In our Seen + Heard Fife programme we work with looked after children, with different care experiences – foster care, kinship care or looked after at home. A common thread running through many of these children’s lives is that they are living with memories and experiences of trauma, separation and uncertainty. This is at odds with feeling safe, secure and curious about the world.
Children need safety and security to explore and grow; at a basic level, children who are on constant alert, have anxiety, second guess their safety and don’t understand their emotions do not have the capacity for play, learning and curiosity. This results in children being unable to take in any information that is not related to immediate survival – and when it comes to whether the brain can learn about maths or needs to remain at full alert to protect itself, then biology promises that the brain is going to choose survival.
All of life is experienced in the context of our relationships – neural connections and meaning must come through other people, we simply cannot do this alone. This means that our children are relying on us, the adults in their lives, to provide those relational opportunities to learn about other people, the world and themselves.
Dr. Bruce Perry has stated that we, as a society, are “materially rich but relationally impoverished.” Children simply aren’t getting the quality and quantity of relationships that are needed to build up a robust, resilient and healthy brain. He warns that without these building blocks children cannot engage in essential social skills, including empathy.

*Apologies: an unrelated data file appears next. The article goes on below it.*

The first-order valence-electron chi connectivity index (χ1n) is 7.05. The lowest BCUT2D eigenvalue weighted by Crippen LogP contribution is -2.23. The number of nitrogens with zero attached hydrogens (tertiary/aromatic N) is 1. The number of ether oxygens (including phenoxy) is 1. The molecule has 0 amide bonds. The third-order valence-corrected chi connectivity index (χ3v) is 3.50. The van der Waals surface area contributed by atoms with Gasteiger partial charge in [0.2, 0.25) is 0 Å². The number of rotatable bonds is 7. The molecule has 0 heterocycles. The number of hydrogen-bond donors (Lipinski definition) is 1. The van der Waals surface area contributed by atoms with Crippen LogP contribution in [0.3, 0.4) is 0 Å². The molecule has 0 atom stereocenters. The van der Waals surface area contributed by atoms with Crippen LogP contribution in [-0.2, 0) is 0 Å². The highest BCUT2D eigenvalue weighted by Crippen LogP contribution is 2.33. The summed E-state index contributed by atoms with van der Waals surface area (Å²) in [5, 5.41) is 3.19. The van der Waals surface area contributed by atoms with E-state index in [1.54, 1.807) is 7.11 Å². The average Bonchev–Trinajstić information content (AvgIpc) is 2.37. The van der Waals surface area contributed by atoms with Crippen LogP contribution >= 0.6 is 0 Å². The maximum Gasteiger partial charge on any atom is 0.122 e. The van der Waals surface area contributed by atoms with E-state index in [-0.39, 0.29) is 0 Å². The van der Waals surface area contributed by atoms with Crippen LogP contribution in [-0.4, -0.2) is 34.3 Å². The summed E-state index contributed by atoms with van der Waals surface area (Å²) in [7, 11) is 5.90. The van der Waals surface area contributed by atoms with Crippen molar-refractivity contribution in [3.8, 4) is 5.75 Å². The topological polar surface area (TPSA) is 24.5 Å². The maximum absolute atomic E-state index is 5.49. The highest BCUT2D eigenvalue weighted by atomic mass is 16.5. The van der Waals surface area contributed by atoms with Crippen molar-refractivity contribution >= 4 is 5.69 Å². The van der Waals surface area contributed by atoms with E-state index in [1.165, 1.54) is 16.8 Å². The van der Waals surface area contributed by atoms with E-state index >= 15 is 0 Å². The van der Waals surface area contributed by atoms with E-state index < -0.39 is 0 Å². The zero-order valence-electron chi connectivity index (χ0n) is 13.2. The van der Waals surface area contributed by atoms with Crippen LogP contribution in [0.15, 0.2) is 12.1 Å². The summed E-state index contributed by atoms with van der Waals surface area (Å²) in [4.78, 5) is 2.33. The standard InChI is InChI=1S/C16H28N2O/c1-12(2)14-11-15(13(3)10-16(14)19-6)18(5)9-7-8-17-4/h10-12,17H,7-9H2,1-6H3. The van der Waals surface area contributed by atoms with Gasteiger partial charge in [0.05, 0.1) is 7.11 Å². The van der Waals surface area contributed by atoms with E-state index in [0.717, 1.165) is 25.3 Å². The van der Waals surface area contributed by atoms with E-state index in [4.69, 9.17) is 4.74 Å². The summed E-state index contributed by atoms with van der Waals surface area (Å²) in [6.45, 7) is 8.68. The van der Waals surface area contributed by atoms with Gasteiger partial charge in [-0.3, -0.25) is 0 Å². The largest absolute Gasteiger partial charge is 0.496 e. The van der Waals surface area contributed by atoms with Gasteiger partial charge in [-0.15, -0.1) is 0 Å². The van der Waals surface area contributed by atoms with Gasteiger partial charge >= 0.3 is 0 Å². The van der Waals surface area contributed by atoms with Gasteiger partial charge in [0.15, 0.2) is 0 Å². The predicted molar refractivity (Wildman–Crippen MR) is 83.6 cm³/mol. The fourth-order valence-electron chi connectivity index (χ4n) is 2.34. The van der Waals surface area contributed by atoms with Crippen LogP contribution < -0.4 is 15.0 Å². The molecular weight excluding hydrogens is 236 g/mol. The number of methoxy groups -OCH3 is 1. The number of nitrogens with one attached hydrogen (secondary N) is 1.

At Children’s Parliament we believe that #itsallaboutrelationships. We know that the gift of empathy is something we cannot afford to withhold from our children. We need to do everything we can to increase Scotland’s relational wealth, and we need to do this by providing opportunities for all children to have more and better interactions with adults and children.
“No part of the brain can change easily without being activated,” says Perry, “you can’t teach someone French while they are asleep or teach a child to ride a bike by talking to them.” We believe that we need to invest our resources and time in children to create spaces where relationships can flourish and repair. One adult cannot do relational work easily with large numbers of children; we must do long-term work where ratios of available and interested adults to children are high, where connections are maintained for as long as possible.
For our Seen + Heard Fife programme, we put this understanding of trauma, attachment and relational capacity building into action. We prioritise having multiple, supportive adults working with our small groups (up to 10 children with at least three adults), we invest time into relationship building rituals such as daily emotional check-ins and reflections; we emphasise processes over outputs; focusing on creative activities and discussions which build relational connections between adults and children; and encouraging peer-to-peer bonding, such as recognising personal qualities and achievements and practising empathy and social skills which activate relational healing.
When we think about a safety net for our children perhaps this is what we need to be considering – a web or net of social connections and relational riches that allow our children to take risks, explore and stretch themselves, knowing that should they fumble they have a net of relationships which will support them.
What can you do to increase the quantity and quality of interactions you have with children? What can we do together to build the relational wealth of Scotland?
Seen + Heard Fife Project Worker